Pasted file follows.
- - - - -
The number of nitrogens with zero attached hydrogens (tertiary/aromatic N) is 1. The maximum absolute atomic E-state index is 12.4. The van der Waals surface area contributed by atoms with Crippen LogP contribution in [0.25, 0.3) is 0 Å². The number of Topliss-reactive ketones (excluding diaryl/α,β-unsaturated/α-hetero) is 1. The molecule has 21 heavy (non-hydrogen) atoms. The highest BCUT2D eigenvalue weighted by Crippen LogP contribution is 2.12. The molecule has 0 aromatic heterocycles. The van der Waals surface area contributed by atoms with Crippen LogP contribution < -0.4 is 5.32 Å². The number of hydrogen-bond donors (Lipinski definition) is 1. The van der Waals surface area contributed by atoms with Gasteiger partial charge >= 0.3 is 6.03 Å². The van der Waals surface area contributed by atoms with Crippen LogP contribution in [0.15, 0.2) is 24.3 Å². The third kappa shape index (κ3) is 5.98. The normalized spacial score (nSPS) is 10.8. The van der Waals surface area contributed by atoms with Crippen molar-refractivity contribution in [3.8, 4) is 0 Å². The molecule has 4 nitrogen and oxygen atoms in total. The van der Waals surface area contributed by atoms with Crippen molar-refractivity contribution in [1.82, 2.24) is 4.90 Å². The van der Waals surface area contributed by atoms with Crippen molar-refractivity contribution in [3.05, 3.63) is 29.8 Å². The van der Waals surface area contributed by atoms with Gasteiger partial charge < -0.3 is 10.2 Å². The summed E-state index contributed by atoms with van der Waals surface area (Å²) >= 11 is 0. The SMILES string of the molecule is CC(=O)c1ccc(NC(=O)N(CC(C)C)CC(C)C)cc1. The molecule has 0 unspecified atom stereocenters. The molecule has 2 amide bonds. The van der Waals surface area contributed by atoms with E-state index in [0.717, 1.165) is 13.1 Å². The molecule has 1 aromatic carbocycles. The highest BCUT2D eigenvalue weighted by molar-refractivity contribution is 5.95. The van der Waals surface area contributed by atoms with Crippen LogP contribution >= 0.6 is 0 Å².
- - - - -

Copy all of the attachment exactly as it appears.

The number of nitrogens with zero attached hydrogens (tertiary/aromatic N) is 1. The maximum absolute atomic E-state index is 12.4. The van der Waals surface area contributed by atoms with Crippen LogP contribution in [0.25, 0.3) is 0 Å². The number of Topliss-reactive ketones (excluding diaryl/α,β-unsaturated/α-hetero) is 1. The molecule has 21 heavy (non-hydrogen) atoms. The highest BCUT2D eigenvalue weighted by Crippen LogP contribution is 2.12. The molecule has 0 aromatic heterocycles. The van der Waals surface area contributed by atoms with Crippen LogP contribution < -0.4 is 5.32 Å². The number of hydrogen-bond donors (Lipinski definition) is 1. The van der Waals surface area contributed by atoms with Gasteiger partial charge >= 0.3 is 6.03 Å². The van der Waals surface area contributed by atoms with Crippen LogP contribution in [0.15, 0.2) is 24.3 Å². The third kappa shape index (κ3) is 5.98. The normalized spacial score (nSPS) is 10.8. The van der Waals surface area contributed by atoms with Crippen molar-refractivity contribution in [3.8, 4) is 0 Å². The molecule has 4 nitrogen and oxygen atoms in total. The van der Waals surface area contributed by atoms with Crippen molar-refractivity contribution in [1.82, 2.24) is 4.90 Å². The van der Waals surface area contributed by atoms with Crippen molar-refractivity contribution in [3.05, 3.63) is 29.8 Å². The van der Waals surface area contributed by atoms with Gasteiger partial charge < -0.3 is 10.2 Å². The summed E-state index contributed by atoms with van der Waals surface area (Å²) >= 11 is 0. The SMILES string of the molecule is CC(=O)c1ccc(NC(=O)N(CC(C)C)CC(C)C)cc1. The molecule has 0 unspecified atom stereocenters. The molecule has 2 amide bonds. The van der Waals surface area contributed by atoms with E-state index in [0.717, 1.165) is 13.1 Å². The molecule has 1 aromatic carbocycles. The highest BCUT2D eigenvalue weighted by molar-refractivity contribution is 5.95. The van der Waals surface area contributed by atoms with Crippen LogP contribution >= 0.6 is 0 Å².